How Do You Play Pocket Kings or Queens When a Higher Card Appears?

How Do You Play Pocket Kings or Queens When a Higher Card Appears? 0001

Last night ESPN began airing its coverage of Event #57: The $1,000,000 Big One for One Drop, picking up action on Day 2 and showing hands from the first part of the day lasting until the field was carved down to 16 players.

The hand showing Connor Drinan eliminated with {a-Diamonds}{a-Clubs} versus Cary Katz’s {a-Hearts}{a-Clubs} when four hearts ended up appearing among the community cards to give Katz a flush — a.k.a. “a bad beat to end all bad beats” — earned most of the attention, even getting notice in a lot of mainstream publications this morning such as USA Today.

Aces versus aces is obviously a very rare circumstance. It goes without saying that the strategy involved when such a hand does occur usually isn’t that interesting to discuss. Drinan and Katz were all but destined to get their chips in before the flop, and from there both players were at the mercy of whatever community cards were to come.

However, other hands shown during the two hours involved more commonly faced situations as well as more interesting strategic decisions, such as one during the first hour that involved Daniel Negreanu, Doug Polk, and David “Doc” Sands.

The hand began with Sands raising 2.5x to 150,000 with {j-Hearts}{9-Diamonds}, Polk calling from late position with {9-Hearts}{9-Clubs}, then Negreanu reraising to 550,000 from the small blind with {q-Hearts}{q-Spades}. Sands got out of the way, but Polk called and the remaining two players saw a flop come {2-Spades}{6-Hearts}{2-Clubs}. Negreanu led for 400,000 into the 1.38 million pot, and Polk called with his overpair.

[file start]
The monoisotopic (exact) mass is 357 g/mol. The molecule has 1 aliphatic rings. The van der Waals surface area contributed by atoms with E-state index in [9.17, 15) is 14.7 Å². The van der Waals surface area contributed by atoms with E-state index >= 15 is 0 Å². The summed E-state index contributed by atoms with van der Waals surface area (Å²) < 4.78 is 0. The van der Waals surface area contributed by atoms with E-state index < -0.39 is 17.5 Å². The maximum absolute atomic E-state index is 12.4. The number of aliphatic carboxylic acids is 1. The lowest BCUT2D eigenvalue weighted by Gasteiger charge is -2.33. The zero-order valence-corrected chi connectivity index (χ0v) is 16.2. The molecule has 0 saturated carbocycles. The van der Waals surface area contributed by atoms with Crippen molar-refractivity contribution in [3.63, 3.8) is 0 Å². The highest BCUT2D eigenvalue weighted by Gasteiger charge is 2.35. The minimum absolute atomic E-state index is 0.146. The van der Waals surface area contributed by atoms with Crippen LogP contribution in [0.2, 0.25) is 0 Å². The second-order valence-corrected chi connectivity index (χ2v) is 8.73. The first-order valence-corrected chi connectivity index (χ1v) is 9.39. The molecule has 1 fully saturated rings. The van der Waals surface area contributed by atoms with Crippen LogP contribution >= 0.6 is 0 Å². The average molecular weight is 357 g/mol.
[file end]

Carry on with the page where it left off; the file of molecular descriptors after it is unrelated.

The turn then brought the {a-Spades} and announcer Lon McEachern commented “That ace may slow them down a little bit.” Indeed, Negreanu checked, then watched as Polk bet 200,000 (about 10% of the pot). Negreanu called the bet, both players then checked down the {6-Diamonds} river, and Negreanu won the pot.

Sitting out of position with pocket queens and looking at that ace on the board, Negreanu was content to check and call Polk’s small turn bet and then check again on the river. In fact, if Polk had bet more on the turn or tried again on the river, Negreanu may well have folded his hand, but he, too, was likely dissuaded to do either by that ace.

Playing a big pocket pair when a higher card appears among the community cards can be a tricky proposition, a common circumstance Neil Gibson addresses in a recent strategy article for Learn.PokerNews.

He focuses in particular on how to proceed when holding {k-}{k-} or {q-}{q-} and a higher card appears on the flop, such as when you are dealt two kings and an ace flops. He begins his advice as follows:

More often than not you will be making a continuation bet with your big pair if given the opportunity to do so, despite that higher card.

Some players immediately grow timid at the sight of the higher card and if checked to will check behind. Don’t become passive and/or give up on your {k-}{k-} if an ace appears on the flop. Often your opponent isn’t going to like the sight of that ace, either, and will see your c-bet as indicating you’ve hit the flop by pairing a big ace and fold to your bet.

However, if you bet and are called — or raised — that’s when you will need to take other factors into consideration when deciding how to proceed.

From there Neil provides further advice for how to handle such demonstrations of strength from an opponent, alluding along the way to a famous hand from the 2007 World Series of Poker Main Event in which eventual winner Jerry Yang eliminated third-place finisher Raymond Rahme.

Head over and check out what Neil advises when it comes to “Playing Pocket Kings or Queens When a Higher Card Flops.”

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